3 ways to manage employee engagement during times of political uncertainty

In the U.S., it’s no secret that politics, and especially the upcoming U.S. presidential election, is a hot topic of conversation—even at work. Unfortunately, the U.S. presidential election has had a profoundly negative impact on employee productivity. Across 2020, U.S. employees have spent, on average, more than one hour per day consuming political news at work. While that may not seem like a lot of time, consider that you are losing more than five hours per week from every single employee in your organization. Further, 60% of employees report that the topic of the U.S. presidential election has negatively impacted their ability to get work done.

Brent Cassell

However, this doesn’t mean that HR leaders should seek to ban all forms of political expression in the workplace. During times of political uncertainty, employees want their organizations to do more. A recent Gartner survey found that 65% of global employees want to work for an organization with a strong social and environmental conscience, and 62% of U.S. employees want their organization to provide at least one voter-participation opportunity. If HR leaders ignore their employees’ preferences, they risk damaging their employment brand and decreasing employee engagement.

See also: Can HR ban politically focused face masks?

How then can HR turn employee unrest into engagement during times of political uncertainty? Gartner research indicates that organizations should consider the following tactics.

Help Employees Manage Negative Emotions

Politics elicit a range of powerful emotions. Employees might be excited about the potential for societal change. They might be worried about the future and the state of the world that their children will inherit. They might be devastated that a beloved candidate, to whom they had dedicated their time and energy, has lost.

Human beings tend to respond to these situations in one of two ways: fight or flight. Across 2020, this fight-or-flight response has been on display in many organizations. Three in 10 U.S. employees report that the presidential election has led them to argue about politics with co-workers, while four in 10 report they have avoided talking to or working with a co-worker because of their political views.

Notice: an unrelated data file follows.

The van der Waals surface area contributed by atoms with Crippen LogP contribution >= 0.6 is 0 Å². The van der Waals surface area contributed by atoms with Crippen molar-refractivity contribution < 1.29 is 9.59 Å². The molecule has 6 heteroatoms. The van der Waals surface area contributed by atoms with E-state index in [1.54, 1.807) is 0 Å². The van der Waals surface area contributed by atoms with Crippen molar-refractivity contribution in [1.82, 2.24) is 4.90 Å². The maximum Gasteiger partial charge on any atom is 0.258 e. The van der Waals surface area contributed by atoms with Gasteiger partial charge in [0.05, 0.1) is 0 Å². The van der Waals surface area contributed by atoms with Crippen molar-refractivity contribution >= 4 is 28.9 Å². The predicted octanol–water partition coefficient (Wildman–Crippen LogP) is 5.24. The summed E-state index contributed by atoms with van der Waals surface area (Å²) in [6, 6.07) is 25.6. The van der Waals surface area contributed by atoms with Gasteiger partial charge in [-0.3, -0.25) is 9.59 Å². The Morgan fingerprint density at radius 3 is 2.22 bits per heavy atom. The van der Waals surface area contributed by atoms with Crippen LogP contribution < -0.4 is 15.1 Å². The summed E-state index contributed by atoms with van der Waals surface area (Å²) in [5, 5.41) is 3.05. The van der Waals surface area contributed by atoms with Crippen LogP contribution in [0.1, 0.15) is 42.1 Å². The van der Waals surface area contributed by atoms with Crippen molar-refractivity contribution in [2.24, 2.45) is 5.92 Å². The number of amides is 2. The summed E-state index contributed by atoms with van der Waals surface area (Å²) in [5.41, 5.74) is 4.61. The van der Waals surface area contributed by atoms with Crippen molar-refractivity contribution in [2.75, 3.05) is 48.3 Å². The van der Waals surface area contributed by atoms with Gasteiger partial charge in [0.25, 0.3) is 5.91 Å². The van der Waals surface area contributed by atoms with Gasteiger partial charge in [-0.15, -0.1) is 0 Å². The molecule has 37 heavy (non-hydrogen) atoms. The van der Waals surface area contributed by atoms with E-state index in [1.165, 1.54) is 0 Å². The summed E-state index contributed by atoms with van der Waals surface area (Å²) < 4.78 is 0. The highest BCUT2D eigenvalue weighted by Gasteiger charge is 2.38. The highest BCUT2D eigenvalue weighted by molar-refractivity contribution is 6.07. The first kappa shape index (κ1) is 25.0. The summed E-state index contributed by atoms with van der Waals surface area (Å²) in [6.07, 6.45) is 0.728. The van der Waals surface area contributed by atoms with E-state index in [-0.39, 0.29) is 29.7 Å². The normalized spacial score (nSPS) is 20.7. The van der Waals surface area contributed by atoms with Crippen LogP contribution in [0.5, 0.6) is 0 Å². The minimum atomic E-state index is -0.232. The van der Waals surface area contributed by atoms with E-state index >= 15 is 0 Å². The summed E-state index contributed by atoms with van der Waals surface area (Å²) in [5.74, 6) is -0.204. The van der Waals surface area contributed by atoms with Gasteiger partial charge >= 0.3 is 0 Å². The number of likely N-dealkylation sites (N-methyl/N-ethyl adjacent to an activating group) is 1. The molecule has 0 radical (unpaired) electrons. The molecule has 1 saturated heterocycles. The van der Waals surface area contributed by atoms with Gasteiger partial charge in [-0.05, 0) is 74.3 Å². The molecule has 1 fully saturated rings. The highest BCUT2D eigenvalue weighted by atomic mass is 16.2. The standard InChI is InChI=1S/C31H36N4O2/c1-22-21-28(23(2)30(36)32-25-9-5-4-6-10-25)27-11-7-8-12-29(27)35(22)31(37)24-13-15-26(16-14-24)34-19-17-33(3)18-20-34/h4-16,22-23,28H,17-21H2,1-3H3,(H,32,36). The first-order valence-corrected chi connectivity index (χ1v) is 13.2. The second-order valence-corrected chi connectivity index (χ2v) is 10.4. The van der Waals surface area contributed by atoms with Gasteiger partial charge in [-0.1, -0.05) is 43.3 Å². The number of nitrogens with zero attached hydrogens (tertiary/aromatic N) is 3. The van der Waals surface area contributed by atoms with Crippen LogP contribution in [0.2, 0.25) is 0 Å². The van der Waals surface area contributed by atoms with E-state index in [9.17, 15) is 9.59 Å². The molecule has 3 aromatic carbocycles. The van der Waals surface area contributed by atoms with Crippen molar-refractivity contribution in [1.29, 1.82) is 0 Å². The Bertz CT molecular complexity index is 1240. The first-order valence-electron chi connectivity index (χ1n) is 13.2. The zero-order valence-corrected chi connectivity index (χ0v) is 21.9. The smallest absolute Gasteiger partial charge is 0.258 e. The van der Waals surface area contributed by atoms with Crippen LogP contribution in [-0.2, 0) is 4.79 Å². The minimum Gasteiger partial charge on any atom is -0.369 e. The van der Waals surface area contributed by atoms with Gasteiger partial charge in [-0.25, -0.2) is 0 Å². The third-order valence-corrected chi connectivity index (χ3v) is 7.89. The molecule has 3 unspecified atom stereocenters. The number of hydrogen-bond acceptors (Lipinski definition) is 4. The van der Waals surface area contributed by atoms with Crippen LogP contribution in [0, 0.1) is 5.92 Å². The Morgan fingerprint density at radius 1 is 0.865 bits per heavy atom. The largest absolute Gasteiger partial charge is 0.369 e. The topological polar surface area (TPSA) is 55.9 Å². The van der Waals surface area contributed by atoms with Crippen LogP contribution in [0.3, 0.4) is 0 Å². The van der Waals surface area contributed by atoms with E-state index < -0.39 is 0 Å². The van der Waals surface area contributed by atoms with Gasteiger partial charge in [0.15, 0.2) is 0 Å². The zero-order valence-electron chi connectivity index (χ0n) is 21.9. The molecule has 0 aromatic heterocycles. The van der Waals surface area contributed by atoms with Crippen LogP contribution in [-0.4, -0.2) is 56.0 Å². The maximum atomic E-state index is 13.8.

Rather than encouraging their employees to bottle up these negative emotions or “check them at the door” when they come to work, progressive organizations are instead focusing on giving their employees the tools they need to process their feelings in a more productive manner.

One way of doing this is to provide managers and employees with a common vocabulary for discussing their feelings. Another idea we’ve seen implemented is for HR to educate employees and managers about the situations most likely to activate the fight or flight response. HR leaders can then work with managers on specific ways to guide their employees through these challenging times.

Gartner research indicates that organizations that effectively address employee reactions can boost their employees’ ability to focus at work during disruption by 5%. Not doing so can actually result in a 21% decrease in focus.

Create Safe Spaces for Productive Conversations

Not only are employees going to consume political news at work, they’re also going to discuss politics. In fact, 80% of U.S. employees reported discussing politics with their colleagues in 2020. So, if political conversations are unavoidable, how can HR leaders ensure that these dialogues are both respectful and productive?